What challenges have you faced as a woman in a male-dominated field?
I graduated college in 2006, and obviously, it took quite a bit of time to build up to where I am today. There have always been challenges. Does she belong here? What’s her history? What does this tall blonde know about football? A lot of those questions come up, and I’ve had to deal with being labeled certain things on social media. But one thing I take great pride in is having integrity and knowing I did things the right way and I was never handed a hall pass. I had to work my butt off to get to where I am today. There were times when I wanted to wave the white flag and thought maybe this isn’t for me. What I realized is you’re going to get knocked down. You’re going to fail, but the key is being able to pick yourself back up and keep moving forward.
You first came to Birmingham for a post with the Birmingham CBS affiliate WIAT42. What do you love most about living in Birmingham?
You get the best of both worlds. You get the city feel, the culture, the food, the people and the atmosphere. But you also get that simple way of life. You can speed things up or you can slow things down. It’s sort of like a choose-your-own-adventure book.
What do you like to do when you’re not working?
I love the outdoors. I love to exercise. There’s no pick-up game of gymnastics. So, I have to get in my Torque workouts. I’m definitely a socialite, so the pandemic has been difficult. I always enjoy doing backyard barbecues and ladies’ nights. I’m looking forward to getting back to those when things clear up.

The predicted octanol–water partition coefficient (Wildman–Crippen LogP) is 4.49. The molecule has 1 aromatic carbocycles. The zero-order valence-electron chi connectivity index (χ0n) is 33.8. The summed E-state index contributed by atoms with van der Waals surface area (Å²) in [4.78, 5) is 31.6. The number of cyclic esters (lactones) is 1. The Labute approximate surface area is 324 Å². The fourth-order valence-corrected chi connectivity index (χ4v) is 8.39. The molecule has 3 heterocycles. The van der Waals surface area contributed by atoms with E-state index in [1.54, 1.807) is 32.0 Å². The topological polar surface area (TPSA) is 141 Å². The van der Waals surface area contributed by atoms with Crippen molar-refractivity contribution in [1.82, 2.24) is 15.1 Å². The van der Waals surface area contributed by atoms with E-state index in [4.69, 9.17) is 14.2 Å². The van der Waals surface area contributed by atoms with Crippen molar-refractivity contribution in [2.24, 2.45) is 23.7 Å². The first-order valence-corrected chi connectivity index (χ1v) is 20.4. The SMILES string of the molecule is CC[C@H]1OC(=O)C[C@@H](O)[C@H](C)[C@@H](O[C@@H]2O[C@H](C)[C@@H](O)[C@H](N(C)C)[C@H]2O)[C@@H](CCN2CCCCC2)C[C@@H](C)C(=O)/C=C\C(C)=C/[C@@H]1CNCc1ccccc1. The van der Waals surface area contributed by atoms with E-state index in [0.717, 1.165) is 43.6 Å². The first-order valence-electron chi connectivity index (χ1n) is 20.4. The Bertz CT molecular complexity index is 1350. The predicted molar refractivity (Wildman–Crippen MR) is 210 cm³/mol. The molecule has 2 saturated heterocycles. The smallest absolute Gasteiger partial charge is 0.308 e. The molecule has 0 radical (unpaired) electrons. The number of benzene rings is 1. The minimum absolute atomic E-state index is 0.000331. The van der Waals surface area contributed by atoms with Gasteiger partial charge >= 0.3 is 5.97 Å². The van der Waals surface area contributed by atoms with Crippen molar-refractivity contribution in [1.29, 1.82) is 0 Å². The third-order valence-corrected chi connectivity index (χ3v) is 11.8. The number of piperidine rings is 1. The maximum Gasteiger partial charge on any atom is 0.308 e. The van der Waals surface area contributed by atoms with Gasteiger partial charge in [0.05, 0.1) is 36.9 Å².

Drawing from your own experience of losing your parents to drug overdoses, you do a lot of work around spreading awareness about addiction. What’s one of the biggest misconceptions people have about addiction?
The word “addiction” comes with such a negative connotation, and I think a lot of it has to do with the fact that addiction comes with a lot of side effects that impact the family. Whether it’s lying, cheating or stealing, it’s behaving in such ways that many people would deem a character flaw. But in reality, addiction consumes a person and forces them to act out in such a way that is uncharacteristic of that person. The labels force people into isolation and into silence. My goal is to be a platform for people to shatter the stigma and undo the shackles of shame, to give people hope in knowing there are resources and people out there who can help. We want to stand with you in this battle.
What advice would you give to other women working in male-dominated fields?
Be true to yourself. In my field, I’m under a microscope. I’m constantly being watched. I’m constantly being analyzed. And I think with social media, we’re all being analyzed. We’re sitting in this arena with everyone watching us, and it can be intimidating at times because there are people out there expecting you to fail. But they’re in the general admission seats. You’ve got to focus on the people who love you and support you and put those people in the box seats.
Name three things you can’t live without.
Snacks, my fancy sneakers, and a good bubble bath.
Meet more inspiring Birmingham women by visiting our archives!